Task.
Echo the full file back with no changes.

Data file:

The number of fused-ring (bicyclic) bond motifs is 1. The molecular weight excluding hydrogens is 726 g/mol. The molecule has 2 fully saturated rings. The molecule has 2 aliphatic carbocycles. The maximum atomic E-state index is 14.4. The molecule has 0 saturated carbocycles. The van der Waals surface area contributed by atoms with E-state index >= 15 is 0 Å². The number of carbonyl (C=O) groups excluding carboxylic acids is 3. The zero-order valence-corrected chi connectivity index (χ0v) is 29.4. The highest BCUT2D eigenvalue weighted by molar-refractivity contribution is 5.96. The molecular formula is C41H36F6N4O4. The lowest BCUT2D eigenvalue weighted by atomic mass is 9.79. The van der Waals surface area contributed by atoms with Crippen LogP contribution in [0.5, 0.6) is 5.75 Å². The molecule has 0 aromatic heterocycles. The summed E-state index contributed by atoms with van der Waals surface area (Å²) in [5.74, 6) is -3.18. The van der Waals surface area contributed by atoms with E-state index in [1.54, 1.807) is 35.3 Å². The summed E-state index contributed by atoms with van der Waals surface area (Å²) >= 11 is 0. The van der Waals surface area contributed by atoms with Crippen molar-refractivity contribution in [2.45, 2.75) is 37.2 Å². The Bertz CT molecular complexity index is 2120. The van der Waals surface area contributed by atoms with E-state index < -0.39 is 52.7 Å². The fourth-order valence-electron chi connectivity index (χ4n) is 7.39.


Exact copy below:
The number of fused-ring (bicyclic) bond motifs is 1. The molecular weight excluding hydrogens is 726 g/mol. The molecule has 2 fully saturated rings. The molecule has 2 aliphatic carbocycles. The maximum atomic E-state index is 14.4. The molecule has 0 saturated carbocycles. The van der Waals surface area contributed by atoms with E-state index >= 15 is 0 Å². The number of carbonyl (C=O) groups excluding carboxylic acids is 3. The zero-order valence-corrected chi connectivity index (χ0v) is 29.4. The highest BCUT2D eigenvalue weighted by molar-refractivity contribution is 5.96. The molecular formula is C41H36F6N4O4. The lowest BCUT2D eigenvalue weighted by atomic mass is 9.79. The van der Waals surface area contributed by atoms with Crippen LogP contribution in [0.5, 0.6) is 5.75 Å². The molecule has 0 aromatic heterocycles. The summed E-state index contributed by atoms with van der Waals surface area (Å²) in [5.74, 6) is -3.18. The van der Waals surface area contributed by atoms with E-state index in [1.54, 1.807) is 35.3 Å². The summed E-state index contributed by atoms with van der Waals surface area (Å²) >= 11 is 0. The van der Waals surface area contributed by atoms with Crippen molar-refractivity contribution in [2.45, 2.75) is 37.2 Å². The Bertz CT molecular complexity index is 2120. The van der Waals surface area contributed by atoms with E-state index < -0.39 is 52.7 Å². The fourth-order valence-electron chi connectivity index (χ4n) is 7.39.